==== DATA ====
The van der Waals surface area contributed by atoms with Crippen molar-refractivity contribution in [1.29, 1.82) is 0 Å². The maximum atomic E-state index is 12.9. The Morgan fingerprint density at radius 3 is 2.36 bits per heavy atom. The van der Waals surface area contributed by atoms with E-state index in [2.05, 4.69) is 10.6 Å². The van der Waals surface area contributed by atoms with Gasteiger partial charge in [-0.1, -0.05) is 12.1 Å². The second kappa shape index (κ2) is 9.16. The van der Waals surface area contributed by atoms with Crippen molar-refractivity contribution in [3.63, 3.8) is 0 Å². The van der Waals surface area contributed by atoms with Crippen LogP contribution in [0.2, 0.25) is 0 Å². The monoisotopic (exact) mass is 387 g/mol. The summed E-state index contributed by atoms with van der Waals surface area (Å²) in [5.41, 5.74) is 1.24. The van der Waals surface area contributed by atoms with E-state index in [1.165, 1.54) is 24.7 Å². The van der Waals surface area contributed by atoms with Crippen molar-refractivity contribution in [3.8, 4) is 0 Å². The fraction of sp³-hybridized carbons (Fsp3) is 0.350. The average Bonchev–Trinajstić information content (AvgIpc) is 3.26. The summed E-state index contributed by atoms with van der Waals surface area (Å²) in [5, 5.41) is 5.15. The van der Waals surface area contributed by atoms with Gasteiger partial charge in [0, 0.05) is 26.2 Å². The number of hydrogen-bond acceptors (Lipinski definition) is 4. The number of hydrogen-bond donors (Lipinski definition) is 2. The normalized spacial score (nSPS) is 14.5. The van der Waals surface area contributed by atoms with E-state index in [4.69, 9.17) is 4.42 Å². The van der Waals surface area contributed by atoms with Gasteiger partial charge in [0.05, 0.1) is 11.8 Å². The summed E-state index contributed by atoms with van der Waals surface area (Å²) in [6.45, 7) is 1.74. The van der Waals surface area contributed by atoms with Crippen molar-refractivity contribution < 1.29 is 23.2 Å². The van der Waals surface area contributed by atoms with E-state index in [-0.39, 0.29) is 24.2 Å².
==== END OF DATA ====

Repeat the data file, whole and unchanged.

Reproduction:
The van der Waals surface area contributed by atoms with Crippen molar-refractivity contribution in [1.29, 1.82) is 0 Å². The maximum atomic E-state index is 12.9. The Morgan fingerprint density at radius 3 is 2.36 bits per heavy atom. The van der Waals surface area contributed by atoms with E-state index in [2.05, 4.69) is 10.6 Å². The van der Waals surface area contributed by atoms with Gasteiger partial charge in [-0.1, -0.05) is 12.1 Å². The second kappa shape index (κ2) is 9.16. The van der Waals surface area contributed by atoms with Crippen molar-refractivity contribution in [3.63, 3.8) is 0 Å². The van der Waals surface area contributed by atoms with Crippen LogP contribution in [0.2, 0.25) is 0 Å². The monoisotopic (exact) mass is 387 g/mol. The summed E-state index contributed by atoms with van der Waals surface area (Å²) in [5.41, 5.74) is 1.24. The van der Waals surface area contributed by atoms with E-state index in [1.165, 1.54) is 24.7 Å². The van der Waals surface area contributed by atoms with Crippen molar-refractivity contribution in [3.8, 4) is 0 Å². The fraction of sp³-hybridized carbons (Fsp3) is 0.350. The average Bonchev–Trinajstić information content (AvgIpc) is 3.26. The summed E-state index contributed by atoms with van der Waals surface area (Å²) in [5, 5.41) is 5.15. The van der Waals surface area contributed by atoms with Gasteiger partial charge in [0, 0.05) is 26.2 Å². The number of hydrogen-bond acceptors (Lipinski definition) is 4. The number of hydrogen-bond donors (Lipinski definition) is 2. The normalized spacial score (nSPS) is 14.5. The van der Waals surface area contributed by atoms with E-state index in [4.69, 9.17) is 4.42 Å². The van der Waals surface area contributed by atoms with Gasteiger partial charge in [0.05, 0.1) is 11.8 Å². The summed E-state index contributed by atoms with van der Waals surface area (Å²) in [6.45, 7) is 1.74. The van der Waals surface area contributed by atoms with Crippen molar-refractivity contribution < 1.29 is 23.2 Å². The van der Waals surface area contributed by atoms with E-state index in [-0.39, 0.29) is 24.2 Å².